BluecrabwithredclawsNow, you may wonder: Okay, buying local crab is good for the local economy.  But wouldn’t encouraging people to eat more Chesapeake crabs put a troubled species at risk?

Not according to Dr. Thomas Miller, Director of the Chesapeake Biological Lab and an expert on blue crabs.

Dr. Miller said the Bay’s blue crab population has tripled since 2007 because of restrictions that Maryland and Virginia imposed on catching females.  Dr. Miller said this rebound demonstrates the Bay can support both a seafood industry and healthy crab populations as long as crabs full of fertilized eggs continue to be protected.

"If we were to stop fishing altogether, the blue crabs would do a lot better,” Dr. Miller said.  “But I think we would lose a cultural history and an economic impact that crabs can certainly provide.  And so I think it would be wrong to suggest that we cannot have a sustainable blue crab fishery in the Chesapeake Bay."

So you can eat with a clear conscience -- and now with clear idea of where your meal came from.

By Tom Pelton

Chesapeake Bay Foundation

(Top two photos by author. Bottom photo from Chesapeake Bay Program)


……………

The following is a list of businesses participating in the “True Blue” program, as of March 18, 2012, according to the Maryland Department of Natural Resources.

Tommy’s Downtown Baltimore MD
Frank’s Seafood Jessup MD
Ricciuti’s Olney MD
Olney Grill Olney MD
The Prime Rib Baltimore MD
Casion’s Eat Place Washington DC
Vin 909 Annapolis MD
Zeffert & Gold Baltimore MD
Gertrude’s Baltimore MD
A Cook’s Café Annapolis MD
Miya’s Sushi New Haven CT
Woodberry Kitchen Baltimore MD
Atwater’s Baltimore MD
Atwater’s  Catonsville MD
Atwater’s Towson MD
Ploughboy Kitchen Baltimore MD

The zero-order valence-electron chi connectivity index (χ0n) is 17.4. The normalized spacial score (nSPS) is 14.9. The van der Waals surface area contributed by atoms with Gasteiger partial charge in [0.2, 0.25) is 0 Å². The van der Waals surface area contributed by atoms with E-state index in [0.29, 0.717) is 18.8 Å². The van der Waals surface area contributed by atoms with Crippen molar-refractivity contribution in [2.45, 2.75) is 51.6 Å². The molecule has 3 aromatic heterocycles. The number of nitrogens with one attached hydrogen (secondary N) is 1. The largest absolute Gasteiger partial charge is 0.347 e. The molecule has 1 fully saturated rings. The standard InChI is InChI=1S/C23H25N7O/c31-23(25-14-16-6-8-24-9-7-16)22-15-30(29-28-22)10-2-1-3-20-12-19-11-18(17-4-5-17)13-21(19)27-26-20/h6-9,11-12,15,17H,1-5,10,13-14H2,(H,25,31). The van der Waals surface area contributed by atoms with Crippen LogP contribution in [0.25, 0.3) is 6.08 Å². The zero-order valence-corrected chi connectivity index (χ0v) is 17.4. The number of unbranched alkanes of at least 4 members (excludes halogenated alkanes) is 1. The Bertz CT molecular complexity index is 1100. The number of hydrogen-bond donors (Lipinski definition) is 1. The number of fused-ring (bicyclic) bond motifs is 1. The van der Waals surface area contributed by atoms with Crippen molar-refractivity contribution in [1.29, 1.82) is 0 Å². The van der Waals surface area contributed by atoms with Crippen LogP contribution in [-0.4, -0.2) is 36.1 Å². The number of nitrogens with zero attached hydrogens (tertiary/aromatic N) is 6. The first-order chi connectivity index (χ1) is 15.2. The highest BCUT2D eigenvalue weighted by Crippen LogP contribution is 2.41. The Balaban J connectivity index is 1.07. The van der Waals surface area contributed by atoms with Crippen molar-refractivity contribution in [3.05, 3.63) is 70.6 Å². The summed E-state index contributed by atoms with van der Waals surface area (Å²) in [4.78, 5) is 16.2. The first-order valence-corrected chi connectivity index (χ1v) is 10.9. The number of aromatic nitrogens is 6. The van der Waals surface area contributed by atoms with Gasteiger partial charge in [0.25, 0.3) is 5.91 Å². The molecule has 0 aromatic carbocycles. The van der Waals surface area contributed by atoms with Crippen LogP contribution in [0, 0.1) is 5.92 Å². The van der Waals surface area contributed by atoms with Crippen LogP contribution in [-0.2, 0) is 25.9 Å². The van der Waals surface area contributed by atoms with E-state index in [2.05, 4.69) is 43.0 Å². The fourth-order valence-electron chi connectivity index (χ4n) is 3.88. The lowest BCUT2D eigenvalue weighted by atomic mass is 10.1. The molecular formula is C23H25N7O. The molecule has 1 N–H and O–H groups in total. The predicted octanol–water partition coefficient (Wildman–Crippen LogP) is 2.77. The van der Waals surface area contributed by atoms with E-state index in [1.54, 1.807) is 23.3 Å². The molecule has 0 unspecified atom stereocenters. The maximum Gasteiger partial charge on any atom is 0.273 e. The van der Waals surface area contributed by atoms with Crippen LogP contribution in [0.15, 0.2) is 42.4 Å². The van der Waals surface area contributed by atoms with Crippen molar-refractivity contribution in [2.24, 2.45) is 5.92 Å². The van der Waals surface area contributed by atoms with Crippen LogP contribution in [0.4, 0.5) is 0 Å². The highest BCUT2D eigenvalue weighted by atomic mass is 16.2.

Atwater’s Baltimore MD
Conrad’s Crabs Parkville MD
Today’s Catch Columbia MD
Mountain Pride   
Angelina’s of Maryland Brooklandville MD
Wit & Wisdom Washington DC
Sam’s on the Waterfront Annapolis MD
Wild Orchid Annapolis MD
13.5% Wine Bar Baltimore MD
Whole Foods Annapolis MD
Whole Foods – Tenley Town Washington   DC
Whole Foods – Mt. Washington Baltimore MD
Whole Foods – Georgetown Washington DC
Whole Foods –Silver Spring Silver Spring MD
Whole Foods – P Street Washington DC
Whole Foods – Harbor East Baltimore MD
Whole Foods – Friendship Heights Chevy Chase MD
Whole Foods – Foggy Bottom Washington  DC
Whole Foods – Bethesda Bethesda MD
Whole Foods – Kentlands Gaithersburg MD
Whole Foods – Tysons Falls Church  VA
Whole Foods – Charlottesville Charlottesville VA
Whole Foods – Springfield Springfield VA
Whole Foods – Reston Reston VA
Whole Foods – Vienna Vienna VA
Whole Foods – Short Pump Glen Allen VA
Whole Foods – Old Town Alexandria VA
Whole Foods – Fair Lakes Fairfax VA
Whole Foods – Arlington Arlington VA
Whole Foods – White Flint Rockville MD
Bon Appetite Management Company Palo Alto CA
Jimmy Cantler’s Riverside Inn Annapolis MD
Garden & Garnish Trappe MD
Island Bar & Crab House Piney Point MD
Kettle Hill Baltimore MD
Grist Mill DC Washington DC
Dino DC Washington DC
McFaul’s Ironhorse Tavern Towson MD
Ryleigh’s Oyster  - Federal Hill Baltimore MD
Graul’s Market - Ruxton Towson MD
Passionfish Reston VA
The Shark on the Harbor Ocean City MD
The Prime Rib Baltimore MD
Alewife Baltimore MD
Cleaver Co. New York NY
Landmarc: Ditch New York NY
Landmarc: Plains New  York NY
Graul’s Market – May’s Chapel Lutherville MD
Hilton Garden Inn, Solomons Solomons MD
Cove Side Crabs Baltimore MD
Portside Tavern Baltimore MD
Hooked Seafood & Sushi Sterling VA
The Manor Tavern Monkton MD
 

Comments

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Most of the restaurants advertise "Maryland-style crab cakes," rather than serve the meat of the crabs. Crabs is indeed having a very nice meat and it can be used as a main dish. Chefs nowadays are becoming more fan of using blue-crab meat as an ingredient on their recipes.

This is very true that More than 90 percent of the crab meat sold in Maryland is not from the Chesapeake Bay, according to the Maryland Department of Natural Resources.